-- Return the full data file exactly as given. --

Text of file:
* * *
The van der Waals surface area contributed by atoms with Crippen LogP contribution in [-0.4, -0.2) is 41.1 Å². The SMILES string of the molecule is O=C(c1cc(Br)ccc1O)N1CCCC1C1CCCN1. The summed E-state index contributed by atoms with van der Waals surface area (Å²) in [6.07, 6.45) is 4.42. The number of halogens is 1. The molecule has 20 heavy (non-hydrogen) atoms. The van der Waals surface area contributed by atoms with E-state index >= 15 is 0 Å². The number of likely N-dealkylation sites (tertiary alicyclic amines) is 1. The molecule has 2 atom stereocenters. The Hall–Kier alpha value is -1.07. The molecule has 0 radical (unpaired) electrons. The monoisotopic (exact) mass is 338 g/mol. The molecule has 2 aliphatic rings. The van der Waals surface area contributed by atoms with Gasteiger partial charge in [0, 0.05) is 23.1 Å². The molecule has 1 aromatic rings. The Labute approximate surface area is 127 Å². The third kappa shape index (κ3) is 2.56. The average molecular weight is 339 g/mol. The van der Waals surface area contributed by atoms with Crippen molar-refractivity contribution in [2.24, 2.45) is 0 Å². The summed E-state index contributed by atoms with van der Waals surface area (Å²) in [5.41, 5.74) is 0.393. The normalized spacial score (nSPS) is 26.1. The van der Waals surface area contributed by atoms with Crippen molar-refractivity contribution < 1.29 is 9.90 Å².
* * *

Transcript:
The van der Waals surface area contributed by atoms with Crippen LogP contribution in [-0.4, -0.2) is 41.1 Å². The SMILES string of the molecule is O=C(c1cc(Br)ccc1O)N1CCCC1C1CCCN1. The summed E-state index contributed by atoms with van der Waals surface area (Å²) in [6.07, 6.45) is 4.42. The number of halogens is 1. The molecule has 20 heavy (non-hydrogen) atoms. The van der Waals surface area contributed by atoms with E-state index >= 15 is 0 Å². The number of likely N-dealkylation sites (tertiary alicyclic amines) is 1. The molecule has 2 atom stereocenters. The Hall–Kier alpha value is -1.07. The molecule has 0 radical (unpaired) electrons. The monoisotopic (exact) mass is 338 g/mol. The molecule has 2 aliphatic rings. The van der Waals surface area contributed by atoms with Gasteiger partial charge in [0, 0.05) is 23.1 Å². The molecule has 1 aromatic rings. The Labute approximate surface area is 127 Å². The third kappa shape index (κ3) is 2.56. The average molecular weight is 339 g/mol. The van der Waals surface area contributed by atoms with Crippen molar-refractivity contribution in [2.24, 2.45) is 0 Å². The summed E-state index contributed by atoms with van der Waals surface area (Å²) in [5.41, 5.74) is 0.393. The normalized spacial score (nSPS) is 26.1. The van der Waals surface area contributed by atoms with Crippen molar-refractivity contribution < 1.29 is 9.90 Å².